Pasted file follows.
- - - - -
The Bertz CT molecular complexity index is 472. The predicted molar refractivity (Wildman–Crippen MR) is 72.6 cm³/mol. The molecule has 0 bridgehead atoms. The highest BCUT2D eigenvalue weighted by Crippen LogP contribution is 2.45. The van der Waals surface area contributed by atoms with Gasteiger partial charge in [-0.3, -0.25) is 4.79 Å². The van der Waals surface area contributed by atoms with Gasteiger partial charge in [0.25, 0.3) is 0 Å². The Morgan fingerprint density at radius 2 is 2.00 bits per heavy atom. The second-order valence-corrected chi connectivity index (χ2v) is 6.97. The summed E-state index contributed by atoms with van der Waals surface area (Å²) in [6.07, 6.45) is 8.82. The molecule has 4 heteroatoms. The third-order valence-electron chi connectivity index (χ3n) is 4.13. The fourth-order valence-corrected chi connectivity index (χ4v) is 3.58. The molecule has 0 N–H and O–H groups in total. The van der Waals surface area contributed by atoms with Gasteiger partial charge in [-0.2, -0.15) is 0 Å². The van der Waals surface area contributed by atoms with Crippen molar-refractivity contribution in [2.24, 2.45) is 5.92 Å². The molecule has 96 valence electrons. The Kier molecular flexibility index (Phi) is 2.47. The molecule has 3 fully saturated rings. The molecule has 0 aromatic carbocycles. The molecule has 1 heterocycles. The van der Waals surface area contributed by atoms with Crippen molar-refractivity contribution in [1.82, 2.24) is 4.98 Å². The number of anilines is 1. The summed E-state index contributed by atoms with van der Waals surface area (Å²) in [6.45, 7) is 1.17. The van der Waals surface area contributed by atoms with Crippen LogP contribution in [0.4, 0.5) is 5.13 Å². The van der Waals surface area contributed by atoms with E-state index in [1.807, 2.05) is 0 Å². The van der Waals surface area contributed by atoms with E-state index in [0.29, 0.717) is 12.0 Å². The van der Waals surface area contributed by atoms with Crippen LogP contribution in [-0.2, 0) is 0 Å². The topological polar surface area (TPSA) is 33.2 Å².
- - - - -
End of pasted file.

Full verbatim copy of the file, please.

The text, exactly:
The Bertz CT molecular complexity index is 472. The predicted molar refractivity (Wildman–Crippen MR) is 72.6 cm³/mol. The molecule has 0 bridgehead atoms. The highest BCUT2D eigenvalue weighted by Crippen LogP contribution is 2.45. The van der Waals surface area contributed by atoms with Gasteiger partial charge in [-0.3, -0.25) is 4.79 Å². The van der Waals surface area contributed by atoms with Gasteiger partial charge in [0.25, 0.3) is 0 Å². The Morgan fingerprint density at radius 2 is 2.00 bits per heavy atom. The second-order valence-corrected chi connectivity index (χ2v) is 6.97. The summed E-state index contributed by atoms with van der Waals surface area (Å²) in [6.07, 6.45) is 8.82. The molecule has 4 heteroatoms. The third-order valence-electron chi connectivity index (χ3n) is 4.13. The fourth-order valence-corrected chi connectivity index (χ4v) is 3.58. The molecule has 0 N–H and O–H groups in total. The van der Waals surface area contributed by atoms with Gasteiger partial charge in [-0.2, -0.15) is 0 Å². The van der Waals surface area contributed by atoms with Crippen molar-refractivity contribution in [2.24, 2.45) is 5.92 Å². The molecule has 96 valence electrons. The Kier molecular flexibility index (Phi) is 2.47. The molecule has 3 fully saturated rings. The molecule has 0 aromatic carbocycles. The molecule has 1 heterocycles. The van der Waals surface area contributed by atoms with Crippen molar-refractivity contribution in [1.82, 2.24) is 4.98 Å². The number of anilines is 1. The summed E-state index contributed by atoms with van der Waals surface area (Å²) in [6.45, 7) is 1.17. The van der Waals surface area contributed by atoms with Crippen LogP contribution in [0.4, 0.5) is 5.13 Å². The van der Waals surface area contributed by atoms with E-state index in [1.807, 2.05) is 0 Å². The van der Waals surface area contributed by atoms with E-state index in [0.29, 0.717) is 12.0 Å². The van der Waals surface area contributed by atoms with Crippen LogP contribution in [-0.2, 0) is 0 Å². The topological polar surface area (TPSA) is 33.2 Å².